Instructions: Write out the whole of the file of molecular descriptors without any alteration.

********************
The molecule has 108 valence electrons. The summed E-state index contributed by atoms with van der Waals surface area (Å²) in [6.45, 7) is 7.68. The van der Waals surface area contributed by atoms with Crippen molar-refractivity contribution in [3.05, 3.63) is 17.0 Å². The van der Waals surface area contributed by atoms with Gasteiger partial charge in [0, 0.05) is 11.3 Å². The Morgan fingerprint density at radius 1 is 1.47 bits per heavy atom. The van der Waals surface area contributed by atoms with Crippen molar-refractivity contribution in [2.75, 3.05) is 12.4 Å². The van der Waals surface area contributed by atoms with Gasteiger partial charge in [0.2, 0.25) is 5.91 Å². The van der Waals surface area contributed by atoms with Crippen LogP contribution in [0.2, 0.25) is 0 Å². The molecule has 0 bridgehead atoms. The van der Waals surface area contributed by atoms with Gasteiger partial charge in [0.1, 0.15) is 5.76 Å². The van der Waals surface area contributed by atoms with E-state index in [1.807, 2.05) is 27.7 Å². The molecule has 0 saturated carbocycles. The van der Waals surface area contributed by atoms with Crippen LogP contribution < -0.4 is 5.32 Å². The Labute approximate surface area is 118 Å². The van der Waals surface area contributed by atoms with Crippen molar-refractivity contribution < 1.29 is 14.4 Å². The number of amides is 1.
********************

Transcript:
The molecule has 108 valence electrons. The summed E-state index contributed by atoms with van der Waals surface area (Å²) in [6.45, 7) is 7.68. The van der Waals surface area contributed by atoms with Crippen molar-refractivity contribution in [3.05, 3.63) is 17.0 Å². The van der Waals surface area contributed by atoms with Gasteiger partial charge in [0, 0.05) is 11.3 Å². The Morgan fingerprint density at radius 1 is 1.47 bits per heavy atom. The van der Waals surface area contributed by atoms with Crippen molar-refractivity contribution in [2.75, 3.05) is 12.4 Å². The van der Waals surface area contributed by atoms with Gasteiger partial charge in [0.2, 0.25) is 5.91 Å². The van der Waals surface area contributed by atoms with Crippen LogP contribution in [0.2, 0.25) is 0 Å². The molecule has 0 bridgehead atoms. The van der Waals surface area contributed by atoms with Gasteiger partial charge in [0.1, 0.15) is 5.76 Å². The van der Waals surface area contributed by atoms with E-state index in [1.807, 2.05) is 27.7 Å². The molecule has 0 saturated carbocycles. The van der Waals surface area contributed by atoms with Crippen LogP contribution < -0.4 is 5.32 Å². The Labute approximate surface area is 118 Å². The van der Waals surface area contributed by atoms with Crippen molar-refractivity contribution < 1.29 is 14.4 Å². The number of amides is 1.